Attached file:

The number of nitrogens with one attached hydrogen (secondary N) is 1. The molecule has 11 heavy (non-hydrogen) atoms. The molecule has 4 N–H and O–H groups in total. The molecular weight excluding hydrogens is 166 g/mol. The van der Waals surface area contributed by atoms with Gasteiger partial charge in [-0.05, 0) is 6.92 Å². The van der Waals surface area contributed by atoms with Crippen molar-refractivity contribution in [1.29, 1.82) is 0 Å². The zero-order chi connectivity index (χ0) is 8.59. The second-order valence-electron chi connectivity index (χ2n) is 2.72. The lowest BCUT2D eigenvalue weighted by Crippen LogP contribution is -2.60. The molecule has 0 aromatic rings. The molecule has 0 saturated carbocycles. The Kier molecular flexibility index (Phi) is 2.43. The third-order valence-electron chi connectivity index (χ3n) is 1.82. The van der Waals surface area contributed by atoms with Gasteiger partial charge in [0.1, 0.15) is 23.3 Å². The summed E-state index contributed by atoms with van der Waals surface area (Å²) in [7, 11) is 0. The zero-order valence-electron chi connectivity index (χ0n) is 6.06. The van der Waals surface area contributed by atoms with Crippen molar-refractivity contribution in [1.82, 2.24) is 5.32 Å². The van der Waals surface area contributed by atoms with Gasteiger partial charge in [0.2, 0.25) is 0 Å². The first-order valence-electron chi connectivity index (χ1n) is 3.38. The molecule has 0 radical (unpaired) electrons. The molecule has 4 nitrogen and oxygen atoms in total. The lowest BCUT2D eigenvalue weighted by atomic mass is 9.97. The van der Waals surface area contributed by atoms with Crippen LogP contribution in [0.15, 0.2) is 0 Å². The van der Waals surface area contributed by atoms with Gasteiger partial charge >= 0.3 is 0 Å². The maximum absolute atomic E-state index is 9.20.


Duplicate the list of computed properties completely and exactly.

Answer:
The number of nitrogens with one attached hydrogen (secondary N) is 1. The molecule has 11 heavy (non-hydrogen) atoms. The molecule has 4 N–H and O–H groups in total. The molecular weight excluding hydrogens is 166 g/mol. The van der Waals surface area contributed by atoms with Gasteiger partial charge in [-0.05, 0) is 6.92 Å². The van der Waals surface area contributed by atoms with Crippen molar-refractivity contribution in [1.29, 1.82) is 0 Å². The zero-order chi connectivity index (χ0) is 8.59. The second-order valence-electron chi connectivity index (χ2n) is 2.72. The lowest BCUT2D eigenvalue weighted by Crippen LogP contribution is -2.60. The molecule has 0 aromatic rings. The molecule has 0 saturated carbocycles. The Kier molecular flexibility index (Phi) is 2.43. The third-order valence-electron chi connectivity index (χ3n) is 1.82. The van der Waals surface area contributed by atoms with Gasteiger partial charge in [0.1, 0.15) is 23.3 Å². The summed E-state index contributed by atoms with van der Waals surface area (Å²) in [7, 11) is 0. The zero-order valence-electron chi connectivity index (χ0n) is 6.06. The van der Waals surface area contributed by atoms with Crippen molar-refractivity contribution in [1.82, 2.24) is 5.32 Å². The van der Waals surface area contributed by atoms with Gasteiger partial charge in [0.2, 0.25) is 0 Å². The first-order valence-electron chi connectivity index (χ1n) is 3.38. The molecule has 0 radical (unpaired) electrons. The molecule has 4 nitrogen and oxygen atoms in total. The lowest BCUT2D eigenvalue weighted by atomic mass is 9.97. The van der Waals surface area contributed by atoms with Crippen LogP contribution in [0.15, 0.2) is 0 Å². The van der Waals surface area contributed by atoms with Gasteiger partial charge >= 0.3 is 0 Å². The maximum absolute atomic E-state index is 9.20.